Note: It looks to me like the Sagar Kanya never really did make it into Southern Hemisphere air! In their papers, they insist that the ITCZ was to their south (at approximately 5 S) the whole time. So that's where I put it. Judging from some other atmospheric info (satellite images) in their paper, I think 5 S is a reasonable guess. Also, according to the back-trajectories, they were more or less always getting air from the North  though they did say they hit convection at the ITCZ, so it was probably pretty well mixed). Almost all of the trajectories also spent significant time over the ocean (5-10 days), so until they were right up against the coast, they didn't really get much from India. Most of it circled around via the Bay of Bengal (for the plots they published).

The different plots are for:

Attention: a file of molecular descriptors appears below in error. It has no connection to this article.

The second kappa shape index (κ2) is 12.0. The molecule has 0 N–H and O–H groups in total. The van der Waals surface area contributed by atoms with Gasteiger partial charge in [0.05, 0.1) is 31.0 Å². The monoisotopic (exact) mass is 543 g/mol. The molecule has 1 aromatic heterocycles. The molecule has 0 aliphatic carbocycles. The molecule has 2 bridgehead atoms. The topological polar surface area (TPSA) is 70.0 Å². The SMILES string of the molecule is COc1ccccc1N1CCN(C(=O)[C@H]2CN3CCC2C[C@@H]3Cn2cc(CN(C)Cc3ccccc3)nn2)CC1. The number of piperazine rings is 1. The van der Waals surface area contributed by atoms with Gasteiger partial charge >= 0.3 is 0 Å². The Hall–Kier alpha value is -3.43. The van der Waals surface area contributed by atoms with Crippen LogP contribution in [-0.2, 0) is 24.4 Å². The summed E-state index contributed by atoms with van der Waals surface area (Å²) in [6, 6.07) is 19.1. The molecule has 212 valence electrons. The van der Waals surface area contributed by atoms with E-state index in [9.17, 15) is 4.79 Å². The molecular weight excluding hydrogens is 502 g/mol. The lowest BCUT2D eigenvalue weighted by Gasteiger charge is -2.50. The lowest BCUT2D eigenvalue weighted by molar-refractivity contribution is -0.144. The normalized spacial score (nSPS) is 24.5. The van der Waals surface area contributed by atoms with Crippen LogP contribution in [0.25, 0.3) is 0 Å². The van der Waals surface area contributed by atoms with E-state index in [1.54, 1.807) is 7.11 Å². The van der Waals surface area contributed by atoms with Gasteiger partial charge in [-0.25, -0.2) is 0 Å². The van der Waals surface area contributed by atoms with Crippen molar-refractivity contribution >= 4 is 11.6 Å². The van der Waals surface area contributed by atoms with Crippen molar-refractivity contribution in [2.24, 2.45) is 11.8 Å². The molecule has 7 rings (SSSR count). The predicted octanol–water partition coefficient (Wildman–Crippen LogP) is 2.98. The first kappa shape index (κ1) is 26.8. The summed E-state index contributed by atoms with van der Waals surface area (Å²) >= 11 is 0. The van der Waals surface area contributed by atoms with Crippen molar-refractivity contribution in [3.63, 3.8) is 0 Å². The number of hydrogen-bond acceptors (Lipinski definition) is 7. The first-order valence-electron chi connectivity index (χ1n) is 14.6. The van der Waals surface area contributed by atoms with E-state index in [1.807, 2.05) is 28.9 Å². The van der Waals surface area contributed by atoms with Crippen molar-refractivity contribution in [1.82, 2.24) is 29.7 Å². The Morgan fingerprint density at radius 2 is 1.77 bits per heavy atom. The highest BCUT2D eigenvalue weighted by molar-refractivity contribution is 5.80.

Baldrige, 1995             (ITCZ = 7 S)
Sagar Kanya, 1996      (5 S)
Ron Brown Leg 1        (2 S)
Ron Brown Leg 2a     (Leg 2 going North ) (4 S-- just a guess here)
Ron Brown Leg 2b     (Leg 2 from far north to farthest south) (11.3 S)
Ron Brown Leg 2c     (Leg 2 return to Male') (ITCZ shifted to 9 S)

In each case, I put the "ITCZ" where I thought the fully Southern Air began. So the zero latitude on this plot is really the southern *edge* of the ITCZ.

The 3-tiered structure is interesting! Obviously the south is pretty much always the same, but then it looks like the second tier is NH background, the third is what we get if we're getting something off the continent, but it was a ways away, and the wild stuff is what we get when it comes to us on the A-train. I guess that makes it 3 tiers plus one special case.